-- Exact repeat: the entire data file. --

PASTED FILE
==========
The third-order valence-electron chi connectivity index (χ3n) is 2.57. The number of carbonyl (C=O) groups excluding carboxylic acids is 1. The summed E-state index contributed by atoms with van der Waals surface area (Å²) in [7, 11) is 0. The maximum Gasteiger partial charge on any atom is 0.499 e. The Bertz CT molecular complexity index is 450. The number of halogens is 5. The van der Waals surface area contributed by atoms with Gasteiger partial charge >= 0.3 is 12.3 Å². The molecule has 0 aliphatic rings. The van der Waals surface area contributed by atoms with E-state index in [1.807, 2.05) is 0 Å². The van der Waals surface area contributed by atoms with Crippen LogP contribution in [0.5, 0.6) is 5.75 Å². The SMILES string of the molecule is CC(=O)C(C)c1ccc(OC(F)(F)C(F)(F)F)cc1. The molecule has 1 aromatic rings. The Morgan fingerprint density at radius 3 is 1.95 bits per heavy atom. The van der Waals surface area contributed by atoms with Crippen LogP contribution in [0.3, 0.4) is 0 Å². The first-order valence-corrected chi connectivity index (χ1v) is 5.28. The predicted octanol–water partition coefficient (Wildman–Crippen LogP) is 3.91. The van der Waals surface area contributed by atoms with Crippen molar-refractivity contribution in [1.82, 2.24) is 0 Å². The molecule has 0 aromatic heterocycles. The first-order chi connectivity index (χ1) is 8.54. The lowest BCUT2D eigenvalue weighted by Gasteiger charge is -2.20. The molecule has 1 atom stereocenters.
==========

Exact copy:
The third-order valence-electron chi connectivity index (χ3n) is 2.57. The number of carbonyl (C=O) groups excluding carboxylic acids is 1. The summed E-state index contributed by atoms with van der Waals surface area (Å²) in [7, 11) is 0. The maximum Gasteiger partial charge on any atom is 0.499 e. The Bertz CT molecular complexity index is 450. The number of halogens is 5. The van der Waals surface area contributed by atoms with Gasteiger partial charge >= 0.3 is 12.3 Å². The molecule has 0 aliphatic rings. The van der Waals surface area contributed by atoms with E-state index in [1.807, 2.05) is 0 Å². The van der Waals surface area contributed by atoms with Crippen LogP contribution in [0.5, 0.6) is 5.75 Å². The SMILES string of the molecule is CC(=O)C(C)c1ccc(OC(F)(F)C(F)(F)F)cc1. The molecule has 1 aromatic rings. The Morgan fingerprint density at radius 3 is 1.95 bits per heavy atom. The van der Waals surface area contributed by atoms with Crippen LogP contribution in [0.3, 0.4) is 0 Å². The first-order valence-corrected chi connectivity index (χ1v) is 5.28. The predicted octanol–water partition coefficient (Wildman–Crippen LogP) is 3.91. The van der Waals surface area contributed by atoms with Crippen molar-refractivity contribution in [1.82, 2.24) is 0 Å². The molecule has 0 aromatic heterocycles. The first-order chi connectivity index (χ1) is 8.54. The lowest BCUT2D eigenvalue weighted by Gasteiger charge is -2.20. The molecule has 1 atom stereocenters.